Optimizing Windows

Before you start

Objectives: Learn about some less known methods to improve performance of Windows machine.

Prerequisites: no prerequisites.

Key terms: performance, visual effects, write caching, paging file

Performance Settings

We can impact the performance of our machine by choosing different options on our computer. One thing that can influence performance are the visual effects used by our system. Visual effects include things like window shadows, borders, transparency, fading effects, etc. We can optimize how Windows looks and feels by modifying visual effects settings which are available in advanced system settings in the system properties. In the Visual Effects tab in this tool we can choose to let Windows decide what is best for our computer as far as performance. We can also choose to adjust settings for best appearance, or to adjust for best performance. We can even select custom settings where we can specify settings manually. This way we can choose which visual effects to turn off (shadows, fade effects, etc.).  The more visual effects that are enabled, the more CPU and graphics processing is required.

On the Advanced tab we can adjust for the best performance for programs or background services. If we are running a workstation computer, we should choose to adjust for best performance for programs. On the server machine we would specify to adjust for best performance of background services.

Paging File

On the same tab we can adjust paging file settings. A page file is an area of disk space that is used as virtual memory when running memory intensive operations, or when there is not enough RAM. The paging file is used to move unused data in RAM to the hard disk, thereby making more space available in memory for other running applications or data. The process of moving data from RAM to disk (and back) is known as swapping or paging.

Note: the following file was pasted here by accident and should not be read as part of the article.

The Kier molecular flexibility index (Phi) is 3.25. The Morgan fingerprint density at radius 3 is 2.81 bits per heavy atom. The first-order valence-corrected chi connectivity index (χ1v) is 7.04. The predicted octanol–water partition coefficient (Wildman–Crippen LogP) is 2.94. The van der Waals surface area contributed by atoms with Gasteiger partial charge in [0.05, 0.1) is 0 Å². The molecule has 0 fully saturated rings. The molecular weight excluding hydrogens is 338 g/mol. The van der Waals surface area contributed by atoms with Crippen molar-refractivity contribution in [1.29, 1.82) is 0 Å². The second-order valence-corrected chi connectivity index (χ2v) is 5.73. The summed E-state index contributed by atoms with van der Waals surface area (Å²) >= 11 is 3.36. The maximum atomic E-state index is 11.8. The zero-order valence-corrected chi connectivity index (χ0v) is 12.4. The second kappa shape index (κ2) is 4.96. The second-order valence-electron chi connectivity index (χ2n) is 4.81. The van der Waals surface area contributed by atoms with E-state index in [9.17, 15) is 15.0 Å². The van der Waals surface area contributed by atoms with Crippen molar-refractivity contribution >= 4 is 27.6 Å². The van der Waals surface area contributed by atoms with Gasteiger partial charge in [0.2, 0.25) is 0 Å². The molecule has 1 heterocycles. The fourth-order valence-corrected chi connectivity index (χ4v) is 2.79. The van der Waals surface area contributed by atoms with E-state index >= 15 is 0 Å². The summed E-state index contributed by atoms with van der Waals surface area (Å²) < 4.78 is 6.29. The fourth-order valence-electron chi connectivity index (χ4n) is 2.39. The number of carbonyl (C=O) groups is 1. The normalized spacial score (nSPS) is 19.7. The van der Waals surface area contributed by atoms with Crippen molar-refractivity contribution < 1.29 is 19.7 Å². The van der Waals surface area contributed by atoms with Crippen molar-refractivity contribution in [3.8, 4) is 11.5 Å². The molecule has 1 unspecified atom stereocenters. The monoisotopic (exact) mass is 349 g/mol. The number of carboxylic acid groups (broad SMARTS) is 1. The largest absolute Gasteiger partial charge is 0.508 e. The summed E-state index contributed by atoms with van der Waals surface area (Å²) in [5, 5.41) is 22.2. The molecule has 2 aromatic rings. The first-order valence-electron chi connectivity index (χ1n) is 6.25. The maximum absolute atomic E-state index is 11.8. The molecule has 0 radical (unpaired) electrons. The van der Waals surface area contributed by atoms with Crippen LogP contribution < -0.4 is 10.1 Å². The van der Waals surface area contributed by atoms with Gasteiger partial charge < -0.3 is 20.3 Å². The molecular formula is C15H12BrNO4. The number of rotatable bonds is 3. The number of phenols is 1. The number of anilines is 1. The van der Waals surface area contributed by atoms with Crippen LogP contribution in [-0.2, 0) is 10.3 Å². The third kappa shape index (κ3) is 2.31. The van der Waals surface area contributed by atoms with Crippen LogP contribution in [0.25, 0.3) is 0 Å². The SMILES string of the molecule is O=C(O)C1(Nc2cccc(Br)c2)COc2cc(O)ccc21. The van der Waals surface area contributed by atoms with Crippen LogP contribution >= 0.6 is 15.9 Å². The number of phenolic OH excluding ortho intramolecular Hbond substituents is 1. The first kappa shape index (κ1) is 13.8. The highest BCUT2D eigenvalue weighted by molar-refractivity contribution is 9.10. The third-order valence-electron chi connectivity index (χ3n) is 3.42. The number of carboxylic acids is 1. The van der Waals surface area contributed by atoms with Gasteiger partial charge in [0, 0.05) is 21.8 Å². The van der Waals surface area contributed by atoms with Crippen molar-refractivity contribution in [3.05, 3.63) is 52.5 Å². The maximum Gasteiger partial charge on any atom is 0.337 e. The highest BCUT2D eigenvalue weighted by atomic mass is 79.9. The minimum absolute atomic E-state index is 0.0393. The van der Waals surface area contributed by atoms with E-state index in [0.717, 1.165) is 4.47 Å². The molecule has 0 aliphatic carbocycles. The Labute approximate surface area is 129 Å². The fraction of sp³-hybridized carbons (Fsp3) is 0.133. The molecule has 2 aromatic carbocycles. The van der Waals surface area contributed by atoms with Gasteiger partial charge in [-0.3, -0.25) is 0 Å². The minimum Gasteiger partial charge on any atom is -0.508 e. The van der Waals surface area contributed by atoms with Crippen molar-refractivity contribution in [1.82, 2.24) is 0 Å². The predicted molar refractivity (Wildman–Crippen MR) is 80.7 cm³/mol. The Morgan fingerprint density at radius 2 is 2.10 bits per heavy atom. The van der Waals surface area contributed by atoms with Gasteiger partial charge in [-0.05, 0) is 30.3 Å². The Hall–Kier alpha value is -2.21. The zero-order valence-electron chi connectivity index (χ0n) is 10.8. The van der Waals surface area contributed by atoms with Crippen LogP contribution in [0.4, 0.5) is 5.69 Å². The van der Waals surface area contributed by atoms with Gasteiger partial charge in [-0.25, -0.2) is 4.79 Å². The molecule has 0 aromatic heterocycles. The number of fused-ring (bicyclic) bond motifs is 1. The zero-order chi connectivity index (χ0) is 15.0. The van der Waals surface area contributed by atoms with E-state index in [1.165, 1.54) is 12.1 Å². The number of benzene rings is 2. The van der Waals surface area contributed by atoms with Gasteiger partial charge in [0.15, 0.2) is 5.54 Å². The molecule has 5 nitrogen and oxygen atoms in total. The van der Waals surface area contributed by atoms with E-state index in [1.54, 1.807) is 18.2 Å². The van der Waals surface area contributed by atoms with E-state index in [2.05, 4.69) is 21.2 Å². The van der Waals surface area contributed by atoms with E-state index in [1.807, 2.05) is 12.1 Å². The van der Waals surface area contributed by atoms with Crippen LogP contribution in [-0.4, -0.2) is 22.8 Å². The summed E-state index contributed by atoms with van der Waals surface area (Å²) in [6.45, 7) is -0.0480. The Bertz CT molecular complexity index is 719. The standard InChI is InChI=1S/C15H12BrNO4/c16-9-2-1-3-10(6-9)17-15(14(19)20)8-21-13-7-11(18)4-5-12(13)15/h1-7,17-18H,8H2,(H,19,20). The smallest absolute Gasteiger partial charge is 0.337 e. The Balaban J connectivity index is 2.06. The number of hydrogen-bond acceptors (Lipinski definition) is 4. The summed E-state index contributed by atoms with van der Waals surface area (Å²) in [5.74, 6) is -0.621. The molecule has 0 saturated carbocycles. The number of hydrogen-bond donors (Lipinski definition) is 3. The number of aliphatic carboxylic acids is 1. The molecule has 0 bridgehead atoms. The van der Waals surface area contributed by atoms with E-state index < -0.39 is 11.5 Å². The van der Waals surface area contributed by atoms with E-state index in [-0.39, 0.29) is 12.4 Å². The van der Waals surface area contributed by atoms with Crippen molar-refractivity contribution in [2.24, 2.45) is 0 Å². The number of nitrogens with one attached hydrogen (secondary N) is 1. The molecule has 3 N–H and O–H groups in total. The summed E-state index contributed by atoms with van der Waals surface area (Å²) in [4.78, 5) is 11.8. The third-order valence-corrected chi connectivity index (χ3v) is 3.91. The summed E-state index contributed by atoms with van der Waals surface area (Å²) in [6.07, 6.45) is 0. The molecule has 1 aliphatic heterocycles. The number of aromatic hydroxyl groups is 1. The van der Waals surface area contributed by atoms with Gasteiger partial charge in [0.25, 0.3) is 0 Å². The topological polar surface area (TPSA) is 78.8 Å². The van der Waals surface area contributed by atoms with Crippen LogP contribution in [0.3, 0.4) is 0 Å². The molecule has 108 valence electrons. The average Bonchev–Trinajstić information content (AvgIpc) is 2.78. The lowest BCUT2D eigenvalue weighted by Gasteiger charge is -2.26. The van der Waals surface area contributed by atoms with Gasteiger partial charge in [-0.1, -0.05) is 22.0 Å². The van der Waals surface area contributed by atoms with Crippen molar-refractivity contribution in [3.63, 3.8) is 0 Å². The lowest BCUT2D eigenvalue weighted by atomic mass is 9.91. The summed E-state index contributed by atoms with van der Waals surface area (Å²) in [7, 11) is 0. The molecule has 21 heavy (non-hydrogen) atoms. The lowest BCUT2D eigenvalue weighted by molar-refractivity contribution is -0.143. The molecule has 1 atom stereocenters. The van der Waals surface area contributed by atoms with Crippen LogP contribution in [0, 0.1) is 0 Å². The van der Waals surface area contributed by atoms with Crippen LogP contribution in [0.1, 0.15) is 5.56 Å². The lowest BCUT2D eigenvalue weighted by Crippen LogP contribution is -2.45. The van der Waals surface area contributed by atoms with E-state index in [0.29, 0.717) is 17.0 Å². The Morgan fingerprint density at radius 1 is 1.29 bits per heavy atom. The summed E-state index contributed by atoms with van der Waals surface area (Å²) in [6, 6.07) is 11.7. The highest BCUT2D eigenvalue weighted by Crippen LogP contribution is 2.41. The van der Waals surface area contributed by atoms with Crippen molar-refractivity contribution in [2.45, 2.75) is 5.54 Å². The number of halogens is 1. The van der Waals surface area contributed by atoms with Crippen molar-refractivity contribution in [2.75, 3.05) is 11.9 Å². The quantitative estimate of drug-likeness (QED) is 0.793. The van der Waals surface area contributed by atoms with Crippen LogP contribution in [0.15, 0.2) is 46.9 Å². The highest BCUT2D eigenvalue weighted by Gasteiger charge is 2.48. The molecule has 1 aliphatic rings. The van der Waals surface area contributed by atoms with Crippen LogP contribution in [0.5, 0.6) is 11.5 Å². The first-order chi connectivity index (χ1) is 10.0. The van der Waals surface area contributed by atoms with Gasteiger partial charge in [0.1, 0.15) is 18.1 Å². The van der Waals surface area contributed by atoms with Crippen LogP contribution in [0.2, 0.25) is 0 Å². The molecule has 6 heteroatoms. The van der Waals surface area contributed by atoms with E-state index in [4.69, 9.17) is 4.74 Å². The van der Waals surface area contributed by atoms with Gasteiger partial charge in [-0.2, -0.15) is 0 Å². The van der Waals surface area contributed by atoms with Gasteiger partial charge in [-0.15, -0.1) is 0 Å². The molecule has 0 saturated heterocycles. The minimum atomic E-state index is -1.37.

We can allow Windows to manage memory paging, which is the default. We can also manually specify virtual memory allocation. We can also specify to save the page file to another volume instead of the system volume, to improve performance. If we have a separate disk, it is recommended to store a page file on other physical disk than the operating system disk. When it comes to the amount of virtual memory, we should dedicate 1.5 or 2 times of the amount of RAM available on our computer. So, if we have 4 GB of RAM, we should dedicate 6 GB to virtual memory.

Write Caching

Write Caching is the process in which small amount of data is stored in RAM until the slower storage device (physical disk or flash memory disk) can deal with it. We can manage write caching on the Policies tab of the physical disk or flash drive properties in Device Manager. For USB flash memory devices it’s recommended to use the quick removal option as it is the best choice for devices that are likely to be removed from the system frequently. Those are USB flash drives, memory cards or other externally attached storage devices.

When we select a Quick Removal option, Windows manages the commands sent to the device using a write-through caching method. This means that it writes to the device as if there was no cache. The cache may provide performance benefit, but the emphasis is on the protection of data. The main benefit of this is that we can remove the storage device from the system quickly without risking data loss. If we have a flash drive that is accidently pulled out of the port, the data being written is much less likely to be lost if the quick removal option is set. Otherwise we might have data sitting in the write cache, which would be lost if we pulled the flash drive out.

Another option available in the disk device properties is the Better Performance option. This option is recommended for devices that are infrequently removed from the system, such as internal hard disks. This option is not recommended for devices such as USB drives. Additionally, we can select to enable write caching on this device, which is the default for hard disks. It will improve our system performance, but a power outage or system failure might result in data loss. By default, Windows has a mechanism called cache flushing, which periodically instructs the storage device to transfer all data waiting in the cache to the storage media. We should use the Use the Safely Remove Hardware feature before removing the device to avoid data loss or corruption caused by write caching. As a general best practice, it’s good to use safe removal tool in the Taskbar before we remove any external storage device from our system.